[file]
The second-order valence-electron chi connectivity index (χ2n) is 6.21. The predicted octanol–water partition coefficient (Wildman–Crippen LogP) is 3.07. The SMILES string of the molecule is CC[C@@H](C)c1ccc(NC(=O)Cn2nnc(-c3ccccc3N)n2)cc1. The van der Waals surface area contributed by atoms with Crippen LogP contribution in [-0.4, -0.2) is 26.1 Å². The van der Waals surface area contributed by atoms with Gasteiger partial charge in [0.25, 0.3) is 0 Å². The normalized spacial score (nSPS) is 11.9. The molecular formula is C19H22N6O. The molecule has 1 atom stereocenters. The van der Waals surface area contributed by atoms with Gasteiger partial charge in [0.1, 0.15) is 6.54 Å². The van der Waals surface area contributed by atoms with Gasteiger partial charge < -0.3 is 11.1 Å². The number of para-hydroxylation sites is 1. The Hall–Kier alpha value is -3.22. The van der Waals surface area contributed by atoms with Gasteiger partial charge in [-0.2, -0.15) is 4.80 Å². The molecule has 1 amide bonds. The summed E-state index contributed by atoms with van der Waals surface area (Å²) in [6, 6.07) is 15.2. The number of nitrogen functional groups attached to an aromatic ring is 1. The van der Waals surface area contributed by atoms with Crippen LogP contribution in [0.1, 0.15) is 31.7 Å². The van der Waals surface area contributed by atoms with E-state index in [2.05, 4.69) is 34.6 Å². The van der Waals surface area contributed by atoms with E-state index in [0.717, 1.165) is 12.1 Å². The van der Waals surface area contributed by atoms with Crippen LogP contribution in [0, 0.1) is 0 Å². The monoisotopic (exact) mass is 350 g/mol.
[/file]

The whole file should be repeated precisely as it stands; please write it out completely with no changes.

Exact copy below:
The second-order valence-electron chi connectivity index (χ2n) is 6.21. The predicted octanol–water partition coefficient (Wildman–Crippen LogP) is 3.07. The SMILES string of the molecule is CC[C@@H](C)c1ccc(NC(=O)Cn2nnc(-c3ccccc3N)n2)cc1. The van der Waals surface area contributed by atoms with Crippen LogP contribution in [-0.4, -0.2) is 26.1 Å². The van der Waals surface area contributed by atoms with Gasteiger partial charge in [0.25, 0.3) is 0 Å². The normalized spacial score (nSPS) is 11.9. The molecular formula is C19H22N6O. The molecule has 1 atom stereocenters. The van der Waals surface area contributed by atoms with Gasteiger partial charge in [0.1, 0.15) is 6.54 Å². The van der Waals surface area contributed by atoms with Gasteiger partial charge < -0.3 is 11.1 Å². The number of para-hydroxylation sites is 1. The Hall–Kier alpha value is -3.22. The van der Waals surface area contributed by atoms with Gasteiger partial charge in [-0.2, -0.15) is 4.80 Å². The molecule has 1 amide bonds. The summed E-state index contributed by atoms with van der Waals surface area (Å²) in [6, 6.07) is 15.2. The number of nitrogen functional groups attached to an aromatic ring is 1. The van der Waals surface area contributed by atoms with Crippen LogP contribution in [0.1, 0.15) is 31.7 Å². The van der Waals surface area contributed by atoms with E-state index in [2.05, 4.69) is 34.6 Å². The van der Waals surface area contributed by atoms with E-state index in [0.717, 1.165) is 12.1 Å². The van der Waals surface area contributed by atoms with Crippen LogP contribution in [0, 0.1) is 0 Å². The monoisotopic (exact) mass is 350 g/mol.